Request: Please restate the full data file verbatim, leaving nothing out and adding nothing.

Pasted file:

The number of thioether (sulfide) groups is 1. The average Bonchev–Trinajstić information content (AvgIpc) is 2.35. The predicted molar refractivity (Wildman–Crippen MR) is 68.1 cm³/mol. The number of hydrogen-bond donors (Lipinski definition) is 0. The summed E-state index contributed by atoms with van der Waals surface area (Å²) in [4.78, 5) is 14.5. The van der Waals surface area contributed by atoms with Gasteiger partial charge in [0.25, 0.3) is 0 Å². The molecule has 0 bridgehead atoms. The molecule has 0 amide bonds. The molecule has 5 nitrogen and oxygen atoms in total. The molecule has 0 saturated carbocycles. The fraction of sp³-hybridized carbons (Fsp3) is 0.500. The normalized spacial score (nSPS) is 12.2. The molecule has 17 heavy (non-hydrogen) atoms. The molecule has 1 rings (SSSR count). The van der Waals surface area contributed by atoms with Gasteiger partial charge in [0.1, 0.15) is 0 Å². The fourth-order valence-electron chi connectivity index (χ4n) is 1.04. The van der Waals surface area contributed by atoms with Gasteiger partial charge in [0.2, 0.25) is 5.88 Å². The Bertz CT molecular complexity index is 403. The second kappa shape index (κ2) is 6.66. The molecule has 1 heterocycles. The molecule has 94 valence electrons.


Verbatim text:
The number of thioether (sulfide) groups is 1. The average Bonchev–Trinajstić information content (AvgIpc) is 2.35. The predicted molar refractivity (Wildman–Crippen MR) is 68.1 cm³/mol. The number of hydrogen-bond donors (Lipinski definition) is 0. The summed E-state index contributed by atoms with van der Waals surface area (Å²) in [4.78, 5) is 14.5. The van der Waals surface area contributed by atoms with Gasteiger partial charge in [0.25, 0.3) is 0 Å². The molecule has 0 bridgehead atoms. The molecule has 0 amide bonds. The molecule has 5 nitrogen and oxygen atoms in total. The molecule has 0 saturated carbocycles. The fraction of sp³-hybridized carbons (Fsp3) is 0.500. The normalized spacial score (nSPS) is 12.2. The molecule has 17 heavy (non-hydrogen) atoms. The molecule has 1 rings (SSSR count). The van der Waals surface area contributed by atoms with Gasteiger partial charge in [0.1, 0.15) is 0 Å². The fourth-order valence-electron chi connectivity index (χ4n) is 1.04. The van der Waals surface area contributed by atoms with Gasteiger partial charge in [0.2, 0.25) is 5.88 Å². The Bertz CT molecular complexity index is 403. The second kappa shape index (κ2) is 6.66. The molecule has 1 heterocycles. The molecule has 94 valence electrons.